FIGS. 5A and 5B illustrate the preferred embodiment of chip 11 and channel 10F. Channel 10F is shown sufficiently wider than the width of clip 11 such that clip 11 is able to bend and function like a spring.
Clip 11 is shown installed with the ends(as shown) extending upward toward the top of the sheet. The center portion of clip 11 is protruding downward toward the bottom of the sheet. When the shaft is fully seated into the bore of knob 10, the center portion 50 of clip 11 couples with the groove of the shaft. Clip 11 operates like a spring to exert tension against a side of the groove thereby eliminating any looseness between the knob and shaft.
It has been observed that clip 11 may also be installed in the opposite position(i.e. ends extending down and center portion protruding upward). The position of clip 11 should be tested in both positions to find which works best for a particular application.
FIG. 5B illustrates the knob and the clip along view CC of FIG. 5A. The flared ends 11A of clip 11 attach around a portion of insert 10C. The center portions 50 of clip 11 extend into bore 10D
This description has been for descriptive purposes only and is not intended to limit the scope of the invention Those skilled in the art recognize numerous alternate embodiments of the invention which deviate from the described embodiment but still perform the same work in substantially the same way to achieve substantially the same result and are therefore equivalent to the invention.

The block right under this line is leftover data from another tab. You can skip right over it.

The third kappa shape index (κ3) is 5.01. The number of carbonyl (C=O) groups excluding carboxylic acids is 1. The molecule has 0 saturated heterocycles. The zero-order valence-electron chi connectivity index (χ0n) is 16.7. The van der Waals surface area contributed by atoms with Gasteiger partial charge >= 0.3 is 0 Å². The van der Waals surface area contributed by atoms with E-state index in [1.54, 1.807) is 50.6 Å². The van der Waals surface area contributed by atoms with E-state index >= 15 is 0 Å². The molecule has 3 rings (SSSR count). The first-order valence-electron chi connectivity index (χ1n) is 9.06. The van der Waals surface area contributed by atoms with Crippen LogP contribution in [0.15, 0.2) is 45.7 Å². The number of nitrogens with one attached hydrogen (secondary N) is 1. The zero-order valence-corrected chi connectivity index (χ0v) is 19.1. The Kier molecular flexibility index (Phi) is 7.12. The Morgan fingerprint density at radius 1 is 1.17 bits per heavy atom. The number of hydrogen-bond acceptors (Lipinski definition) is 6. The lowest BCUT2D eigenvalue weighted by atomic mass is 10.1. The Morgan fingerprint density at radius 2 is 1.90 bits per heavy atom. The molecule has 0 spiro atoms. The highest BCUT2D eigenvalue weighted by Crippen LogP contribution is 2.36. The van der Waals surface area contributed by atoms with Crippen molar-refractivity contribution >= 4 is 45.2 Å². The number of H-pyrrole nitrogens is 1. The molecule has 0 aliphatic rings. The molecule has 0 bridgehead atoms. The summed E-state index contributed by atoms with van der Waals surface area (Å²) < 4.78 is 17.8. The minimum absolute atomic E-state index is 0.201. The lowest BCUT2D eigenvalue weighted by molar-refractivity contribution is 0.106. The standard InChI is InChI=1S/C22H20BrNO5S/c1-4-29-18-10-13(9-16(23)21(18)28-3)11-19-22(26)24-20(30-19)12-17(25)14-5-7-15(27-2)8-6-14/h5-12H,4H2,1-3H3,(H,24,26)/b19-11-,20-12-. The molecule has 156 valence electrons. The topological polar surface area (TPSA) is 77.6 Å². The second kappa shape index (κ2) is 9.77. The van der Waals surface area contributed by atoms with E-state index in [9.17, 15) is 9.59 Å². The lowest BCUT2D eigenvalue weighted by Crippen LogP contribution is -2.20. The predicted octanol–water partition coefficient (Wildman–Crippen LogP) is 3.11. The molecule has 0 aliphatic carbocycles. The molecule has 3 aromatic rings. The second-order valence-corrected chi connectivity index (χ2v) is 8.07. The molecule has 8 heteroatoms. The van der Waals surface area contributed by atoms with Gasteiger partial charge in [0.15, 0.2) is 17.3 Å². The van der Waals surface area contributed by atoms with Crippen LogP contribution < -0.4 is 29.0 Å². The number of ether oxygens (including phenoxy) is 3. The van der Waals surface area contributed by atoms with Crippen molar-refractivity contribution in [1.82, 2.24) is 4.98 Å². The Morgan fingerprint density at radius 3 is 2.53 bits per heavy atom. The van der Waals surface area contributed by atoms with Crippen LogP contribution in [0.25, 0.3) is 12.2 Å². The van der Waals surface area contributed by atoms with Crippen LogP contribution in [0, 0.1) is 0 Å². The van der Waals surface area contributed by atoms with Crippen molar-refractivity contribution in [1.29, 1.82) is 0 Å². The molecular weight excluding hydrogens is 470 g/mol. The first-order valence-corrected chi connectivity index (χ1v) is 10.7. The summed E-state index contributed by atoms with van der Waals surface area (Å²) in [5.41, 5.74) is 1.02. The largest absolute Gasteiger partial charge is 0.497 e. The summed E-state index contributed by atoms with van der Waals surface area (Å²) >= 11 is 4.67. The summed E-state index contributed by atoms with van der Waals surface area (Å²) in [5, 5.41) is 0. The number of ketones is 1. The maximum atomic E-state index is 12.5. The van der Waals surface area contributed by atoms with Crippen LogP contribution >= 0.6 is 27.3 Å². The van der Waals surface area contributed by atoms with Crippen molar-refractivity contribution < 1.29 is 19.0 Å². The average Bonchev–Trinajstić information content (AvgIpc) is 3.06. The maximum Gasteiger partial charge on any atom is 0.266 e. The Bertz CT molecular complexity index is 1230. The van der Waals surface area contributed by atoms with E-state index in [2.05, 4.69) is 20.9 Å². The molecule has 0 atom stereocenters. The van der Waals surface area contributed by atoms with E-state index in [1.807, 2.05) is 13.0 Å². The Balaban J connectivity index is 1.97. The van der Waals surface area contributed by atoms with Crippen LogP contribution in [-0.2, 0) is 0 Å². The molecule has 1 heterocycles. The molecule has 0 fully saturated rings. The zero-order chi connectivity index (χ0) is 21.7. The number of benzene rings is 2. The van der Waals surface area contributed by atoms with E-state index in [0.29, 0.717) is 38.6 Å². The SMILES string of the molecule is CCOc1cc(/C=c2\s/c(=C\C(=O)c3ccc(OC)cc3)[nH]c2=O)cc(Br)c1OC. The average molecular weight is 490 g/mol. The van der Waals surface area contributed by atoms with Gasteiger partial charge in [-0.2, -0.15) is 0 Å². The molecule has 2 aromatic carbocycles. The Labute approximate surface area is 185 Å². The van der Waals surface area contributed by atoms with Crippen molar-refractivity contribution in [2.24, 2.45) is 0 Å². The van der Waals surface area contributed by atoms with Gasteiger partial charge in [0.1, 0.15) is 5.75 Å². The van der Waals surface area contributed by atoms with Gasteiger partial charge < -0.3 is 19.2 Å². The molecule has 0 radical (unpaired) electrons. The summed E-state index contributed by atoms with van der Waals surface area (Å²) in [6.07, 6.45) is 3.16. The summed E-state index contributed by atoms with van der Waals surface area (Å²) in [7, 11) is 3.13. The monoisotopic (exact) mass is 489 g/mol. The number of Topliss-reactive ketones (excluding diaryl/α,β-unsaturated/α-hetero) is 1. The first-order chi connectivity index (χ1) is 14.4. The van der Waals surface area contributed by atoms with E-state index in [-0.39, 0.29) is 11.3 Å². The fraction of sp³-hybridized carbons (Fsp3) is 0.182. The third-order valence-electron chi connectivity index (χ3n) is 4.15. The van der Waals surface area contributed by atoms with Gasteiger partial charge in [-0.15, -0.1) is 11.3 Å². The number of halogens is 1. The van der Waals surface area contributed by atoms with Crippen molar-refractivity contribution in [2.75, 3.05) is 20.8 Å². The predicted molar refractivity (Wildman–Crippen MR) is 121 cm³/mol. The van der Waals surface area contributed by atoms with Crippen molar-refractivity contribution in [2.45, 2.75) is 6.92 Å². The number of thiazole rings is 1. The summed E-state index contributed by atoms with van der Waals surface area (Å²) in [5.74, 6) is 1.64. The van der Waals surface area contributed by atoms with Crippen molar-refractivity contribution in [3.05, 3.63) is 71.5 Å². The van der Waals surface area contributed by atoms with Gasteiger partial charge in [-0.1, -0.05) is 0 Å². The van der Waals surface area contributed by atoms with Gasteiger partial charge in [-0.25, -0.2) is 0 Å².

It is clear from the foregoing that the present invention represents a new and useful snap-on knob mechanism.
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|Citing Patent||Filing date||Publication date||Applicant||Title|
|US6421881||Jun 27, 2000||Jul 23, 2002||Breed Automotive Technology, Inc.||Snap-on gear shift knob|
|US6473940 *||Jun 29, 2001||Nov 5, 2002||Harsco Technologies Corporation||Knob for a post valve|
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|US8424409||Jun 29, 2009||Apr 23, 2013||Ghsp, Inc.||Shifter with one-touch assembly|
|US20100000359 *||Jun 29, 2009||Jan 7, 2010||Kops William R||Shifter with one-touch assembly|
|US20110179901 *||Jan 25, 2010||Jul 28, 2011||Kladde Burkley U||Steering wheel spinner with interchangeable novelty helmet|
|CN105446415A *||Nov 3, 2015||Mar 30, 2016||北京航科发动机控制系统科技有限公司||Unidirectional position restriction mechanism with servo-actuated adjustable characteristic|
|DE102007019517A1 *||Apr 25, 2007||Oct 30, 2008||BSH Bosch und Siemens Hausgeräte GmbH||Household appliance adjusting device i.e. domestic appliance toggle grasp, for e.g. baking-oven, has translucent component partially covered outward by areas of adjusting surface in normal direction of areas|
|DE102007019517B4 *||Apr 25, 2007||Mar 31, 2016||BSH Hausgeräte GmbH||Hausgeräteeinstellvorrichtung|
|EP3032370A3 *||May 29, 2015||Jul 20, 2016||BSH Hausgeräte GmbH||House device control assembly, gas valve and cooker|
|U.S. Classification||74/553, 16/441, 403/326|
|Cooperative Classification||Y10T74/2084, Y10T16/506, G05G1/12, Y10T403/60|
|Aug 19, 1996||AS||Assignment|
Owner name: HONEYWELL INC., MINNESOTA
Free format text: ASSIGNMENT OF ASSIGNORS INTEREST;ASSIGNOR:KEISTER, JAMES WILLIAM;REEL/FRAME:008170/0853
Effective date: 19960819
|Sep 16, 2002||FPAY||Fee payment|
Year of fee payment: 4
|Nov 1, 2006||REMI||Maintenance fee reminder mailed|
|Apr 13, 2007||LAPS||Lapse for failure to pay maintenance fees|
|Jun 12, 2007||FP||Expired due to failure to pay maintenance fee|
Effective date: 20070413